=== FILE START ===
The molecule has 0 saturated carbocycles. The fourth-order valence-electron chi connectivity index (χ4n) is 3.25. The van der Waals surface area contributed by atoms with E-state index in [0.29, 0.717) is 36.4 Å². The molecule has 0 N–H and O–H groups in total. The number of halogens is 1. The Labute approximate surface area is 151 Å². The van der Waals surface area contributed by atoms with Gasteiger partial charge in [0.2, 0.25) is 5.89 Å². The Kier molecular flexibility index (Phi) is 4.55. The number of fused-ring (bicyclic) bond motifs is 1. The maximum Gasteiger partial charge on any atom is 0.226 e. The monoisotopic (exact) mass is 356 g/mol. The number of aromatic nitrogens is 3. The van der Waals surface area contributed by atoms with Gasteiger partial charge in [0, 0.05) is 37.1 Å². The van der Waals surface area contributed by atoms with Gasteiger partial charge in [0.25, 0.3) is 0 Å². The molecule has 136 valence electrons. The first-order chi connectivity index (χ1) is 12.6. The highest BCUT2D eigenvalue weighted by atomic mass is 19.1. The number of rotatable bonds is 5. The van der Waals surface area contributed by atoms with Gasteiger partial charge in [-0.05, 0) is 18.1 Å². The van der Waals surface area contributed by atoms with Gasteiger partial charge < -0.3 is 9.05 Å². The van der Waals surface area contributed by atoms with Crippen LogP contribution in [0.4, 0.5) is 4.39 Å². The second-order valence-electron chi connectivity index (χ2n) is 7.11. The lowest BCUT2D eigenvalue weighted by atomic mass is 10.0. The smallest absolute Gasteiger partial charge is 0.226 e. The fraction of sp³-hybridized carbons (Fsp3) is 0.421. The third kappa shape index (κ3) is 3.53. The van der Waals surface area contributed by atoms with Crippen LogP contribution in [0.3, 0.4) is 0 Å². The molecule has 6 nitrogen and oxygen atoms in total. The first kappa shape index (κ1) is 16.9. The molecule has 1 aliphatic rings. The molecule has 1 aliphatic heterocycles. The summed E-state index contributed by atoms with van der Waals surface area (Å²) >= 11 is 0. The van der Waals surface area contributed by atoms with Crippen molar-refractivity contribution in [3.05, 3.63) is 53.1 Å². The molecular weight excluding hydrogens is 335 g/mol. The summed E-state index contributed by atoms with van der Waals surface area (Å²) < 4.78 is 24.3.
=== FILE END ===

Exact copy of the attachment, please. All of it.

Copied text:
The molecule has 0 saturated carbocycles. The fourth-order valence-electron chi connectivity index (χ4n) is 3.25. The van der Waals surface area contributed by atoms with E-state index in [0.29, 0.717) is 36.4 Å². The molecule has 0 N–H and O–H groups in total. The number of halogens is 1. The Labute approximate surface area is 151 Å². The van der Waals surface area contributed by atoms with Gasteiger partial charge in [0.2, 0.25) is 5.89 Å². The Kier molecular flexibility index (Phi) is 4.55. The number of fused-ring (bicyclic) bond motifs is 1. The maximum Gasteiger partial charge on any atom is 0.226 e. The monoisotopic (exact) mass is 356 g/mol. The number of aromatic nitrogens is 3. The van der Waals surface area contributed by atoms with Gasteiger partial charge in [0, 0.05) is 37.1 Å². The van der Waals surface area contributed by atoms with Gasteiger partial charge in [0.25, 0.3) is 0 Å². The molecule has 136 valence electrons. The first-order chi connectivity index (χ1) is 12.6. The highest BCUT2D eigenvalue weighted by atomic mass is 19.1. The number of rotatable bonds is 5. The van der Waals surface area contributed by atoms with Gasteiger partial charge in [-0.05, 0) is 18.1 Å². The van der Waals surface area contributed by atoms with Gasteiger partial charge < -0.3 is 9.05 Å². The van der Waals surface area contributed by atoms with Crippen LogP contribution in [0.4, 0.5) is 4.39 Å². The second-order valence-electron chi connectivity index (χ2n) is 7.11. The lowest BCUT2D eigenvalue weighted by atomic mass is 10.0. The smallest absolute Gasteiger partial charge is 0.226 e. The fraction of sp³-hybridized carbons (Fsp3) is 0.421. The third kappa shape index (κ3) is 3.53. The van der Waals surface area contributed by atoms with Crippen LogP contribution in [0.3, 0.4) is 0 Å². The molecule has 6 nitrogen and oxygen atoms in total. The first kappa shape index (κ1) is 16.9. The molecule has 1 aliphatic rings. The molecule has 1 aliphatic heterocycles. The summed E-state index contributed by atoms with van der Waals surface area (Å²) >= 11 is 0. The van der Waals surface area contributed by atoms with Crippen molar-refractivity contribution in [3.05, 3.63) is 53.1 Å². The molecular weight excluding hydrogens is 335 g/mol. The summed E-state index contributed by atoms with van der Waals surface area (Å²) < 4.78 is 24.3.